Author(s): Sabri A, Hughie HH, Lucchesi PA
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Abstract Increasing evidence suggests that oxidative and nitrosative stress play an important role in regulation of cardiac myocyte growth and survival. The cardiovascular system is continuously exposed to both reactive oxygen species (ROS) and nitrogen species (RNS), collectively termed reactive inflammatory species (RIS), and imbalances between the enzymes that regulate their bioavailability are associated with cardiac hypertrophy and the pathogenesis of cardiomyopathies, myocardial infarction and heart failure. It is now clear that RIS act as critical regulators of cardiac myocyte hypertrophy and apoptosis through control of redox-sensitive signaling cascades, such as tyrosine kinases and phosphatases, protein kinase C, and mitogen-activated protein kinases. This review will focus on the mechanisms by which ROS/RNS modulate cardiac myocyte growth and apoptosis induced by neurohormones and cytokines, and will discuss evidence for a role in the pathophysiology of heart failure.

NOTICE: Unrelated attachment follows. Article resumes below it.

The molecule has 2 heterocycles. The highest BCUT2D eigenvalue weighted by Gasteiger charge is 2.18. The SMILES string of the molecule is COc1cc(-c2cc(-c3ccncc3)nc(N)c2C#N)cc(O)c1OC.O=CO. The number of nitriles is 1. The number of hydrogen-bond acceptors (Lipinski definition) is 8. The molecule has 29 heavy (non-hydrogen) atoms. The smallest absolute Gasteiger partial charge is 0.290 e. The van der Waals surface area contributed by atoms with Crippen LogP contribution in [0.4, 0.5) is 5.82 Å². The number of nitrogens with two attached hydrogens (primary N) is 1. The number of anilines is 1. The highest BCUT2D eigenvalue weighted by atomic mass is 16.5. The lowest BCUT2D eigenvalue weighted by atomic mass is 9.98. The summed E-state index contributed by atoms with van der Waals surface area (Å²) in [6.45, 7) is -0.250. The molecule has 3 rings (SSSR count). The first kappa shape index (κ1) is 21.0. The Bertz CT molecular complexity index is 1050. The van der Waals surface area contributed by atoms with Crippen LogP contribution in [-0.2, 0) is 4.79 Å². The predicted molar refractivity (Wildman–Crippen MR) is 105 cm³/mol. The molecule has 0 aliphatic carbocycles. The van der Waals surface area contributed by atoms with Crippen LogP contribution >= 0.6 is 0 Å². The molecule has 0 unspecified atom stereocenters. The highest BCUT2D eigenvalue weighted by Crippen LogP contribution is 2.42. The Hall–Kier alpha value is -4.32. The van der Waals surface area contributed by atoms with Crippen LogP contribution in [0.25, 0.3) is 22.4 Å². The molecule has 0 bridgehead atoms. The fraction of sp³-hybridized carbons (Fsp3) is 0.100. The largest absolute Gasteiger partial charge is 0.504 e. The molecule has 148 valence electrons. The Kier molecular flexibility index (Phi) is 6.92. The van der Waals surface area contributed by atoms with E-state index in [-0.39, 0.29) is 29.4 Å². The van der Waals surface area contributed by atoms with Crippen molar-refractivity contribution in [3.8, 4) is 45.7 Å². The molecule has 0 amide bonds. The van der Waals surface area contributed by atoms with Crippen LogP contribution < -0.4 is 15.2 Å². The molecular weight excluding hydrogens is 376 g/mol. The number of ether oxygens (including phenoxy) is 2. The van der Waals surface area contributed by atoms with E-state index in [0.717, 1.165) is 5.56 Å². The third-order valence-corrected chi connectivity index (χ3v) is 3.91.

This article was published in Antioxid Redox Signal
and referenced in Endocrinology & Metabolic Syndrome